Analysis of Astroglial K+ Channel Expression in the Developing Hippocampus Reveals a Predominant Role of the Kir4.1 Subunit
ABSTRACT Astrocytes in different brain regions display variable functional properties. In the hippocampus, astrocytes predominantly express time- and voltage-independent currents, but the underlying ion channels are not well defined. This ignorance is partly attributable to abundant intercellular coupling of these cells through gap junctions, impeding quantitative analyses of intrinsic membrane properties. Moreover, distinct types of cells with astroglial properties coexist in a given brain area, a finding that confused previous analyses. In the present study, we investigated expression of inwardly rectifying (Kir) and two-pore-domain (K2P) K+ channels in astrocytes, which are thought to be instrumental in the regulation of K+ homeostasis. Freshly isolated astrocytes were used to improve space-clamp conditions and allow for quantitative assessment of functional parameters. Patch-clamp recordings were combined with immunocytochemistry, Western blot analysis, and semiquantitative transcript analysis. Comparative measurements were performed in different CA1 subregions of astrocyte-targeted transgenic mice. While confirming weak Ba2+ sensitivity in situ, our data demonstrate that in freshly isolated astrocytes, the main proportion of membrane currents is sensitive to micromolar Ba2+ concentrations. Upregulation of Kir4.1 transcripts and protein during the first 10 postnatal days was accompanied by a fourfold increase in astrocyte inward current density. Hippocampal astrocytes from Kir4.1-/- mice lacked Ba2+-sensitive currents. In addition, we report functional expression of K2P channels of the TREK subfamily (TREK1, TREK2), which mediate astroglial outward currents. Together, our findings demonstrate that Kir4.1 constitutes the pivotal K+ channel subunit and that superposition of currents through Kir4.1 and TREK channels underlies the "passive" current pattern of hippocampal astrocytes.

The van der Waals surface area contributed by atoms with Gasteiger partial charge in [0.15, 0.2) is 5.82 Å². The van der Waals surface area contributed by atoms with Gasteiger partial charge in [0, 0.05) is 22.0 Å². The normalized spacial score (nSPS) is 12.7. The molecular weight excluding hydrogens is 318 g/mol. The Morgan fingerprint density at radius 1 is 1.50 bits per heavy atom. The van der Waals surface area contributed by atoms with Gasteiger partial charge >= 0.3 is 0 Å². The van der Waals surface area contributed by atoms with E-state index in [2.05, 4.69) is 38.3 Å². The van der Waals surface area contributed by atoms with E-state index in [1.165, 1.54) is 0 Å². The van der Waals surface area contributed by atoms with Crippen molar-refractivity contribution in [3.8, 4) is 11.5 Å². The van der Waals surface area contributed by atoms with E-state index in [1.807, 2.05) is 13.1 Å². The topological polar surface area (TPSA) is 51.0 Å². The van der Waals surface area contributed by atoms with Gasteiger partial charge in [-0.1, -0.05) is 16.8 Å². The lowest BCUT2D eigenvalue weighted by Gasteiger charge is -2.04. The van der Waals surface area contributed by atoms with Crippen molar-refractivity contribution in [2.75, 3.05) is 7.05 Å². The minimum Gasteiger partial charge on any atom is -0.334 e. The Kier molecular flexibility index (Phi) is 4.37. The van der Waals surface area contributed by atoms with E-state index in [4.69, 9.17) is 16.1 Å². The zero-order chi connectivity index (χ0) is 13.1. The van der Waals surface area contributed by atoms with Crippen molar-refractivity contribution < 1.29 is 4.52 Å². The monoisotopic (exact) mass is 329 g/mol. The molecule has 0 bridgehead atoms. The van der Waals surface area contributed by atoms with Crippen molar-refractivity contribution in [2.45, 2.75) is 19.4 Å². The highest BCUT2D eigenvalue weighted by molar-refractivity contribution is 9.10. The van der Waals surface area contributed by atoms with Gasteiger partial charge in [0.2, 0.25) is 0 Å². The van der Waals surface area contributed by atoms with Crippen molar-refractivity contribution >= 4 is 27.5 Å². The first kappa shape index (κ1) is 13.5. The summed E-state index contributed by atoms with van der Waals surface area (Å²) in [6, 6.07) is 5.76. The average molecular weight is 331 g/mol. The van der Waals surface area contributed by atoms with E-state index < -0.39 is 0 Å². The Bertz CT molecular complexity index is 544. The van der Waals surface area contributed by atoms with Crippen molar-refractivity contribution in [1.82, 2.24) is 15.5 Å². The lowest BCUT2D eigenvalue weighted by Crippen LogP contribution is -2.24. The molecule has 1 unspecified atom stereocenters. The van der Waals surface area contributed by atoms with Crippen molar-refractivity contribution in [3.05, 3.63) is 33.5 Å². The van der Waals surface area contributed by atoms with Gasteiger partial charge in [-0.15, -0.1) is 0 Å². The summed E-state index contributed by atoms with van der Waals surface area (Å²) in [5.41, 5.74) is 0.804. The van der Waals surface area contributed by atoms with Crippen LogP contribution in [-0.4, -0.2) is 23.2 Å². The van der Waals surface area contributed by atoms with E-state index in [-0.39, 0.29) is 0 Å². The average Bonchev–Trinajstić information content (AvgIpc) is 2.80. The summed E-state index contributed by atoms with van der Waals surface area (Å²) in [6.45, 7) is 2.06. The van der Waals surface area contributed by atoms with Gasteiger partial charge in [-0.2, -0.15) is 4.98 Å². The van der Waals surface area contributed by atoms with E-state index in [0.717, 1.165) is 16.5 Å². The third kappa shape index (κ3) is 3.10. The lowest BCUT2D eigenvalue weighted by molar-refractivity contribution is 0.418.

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ABSTRACT: Memory formation in the brain is thought to rely on the remodeling of synaptic connections which eventually results in neural network rewiring. This remodeling is likely to involve ultrathin astroglial protrusions which often occur in the immediate vicinity of excitatory synapses. The phenomenology, cellular mechanisms, and causal relationships of such astroglial restructuring remain, however, poorly understood. This is in large part because monitoring and probing of the underpinning molecular machinery on the scale of nanoscopic astroglial compartments remains a challenge. Here we briefly summarize the current knowledge regarding the cellular organisation of astroglia in the synaptic microenvironment and discuss molecular mechanisms potentially involved in use-dependent astroglial morphogenesis. We also discuss recent observations concerning morphological astroglial plasticity, the respective monitoring methods, and some of the newly emerging techniques that might help with conceptual advances in the area. GLIA 2015. © 2015 The Authors. Glia Published by Wiley Periodicals, Inc.Glia 03/2015; DOI:10.1002/glia.22821 · 5.47 Impact Factor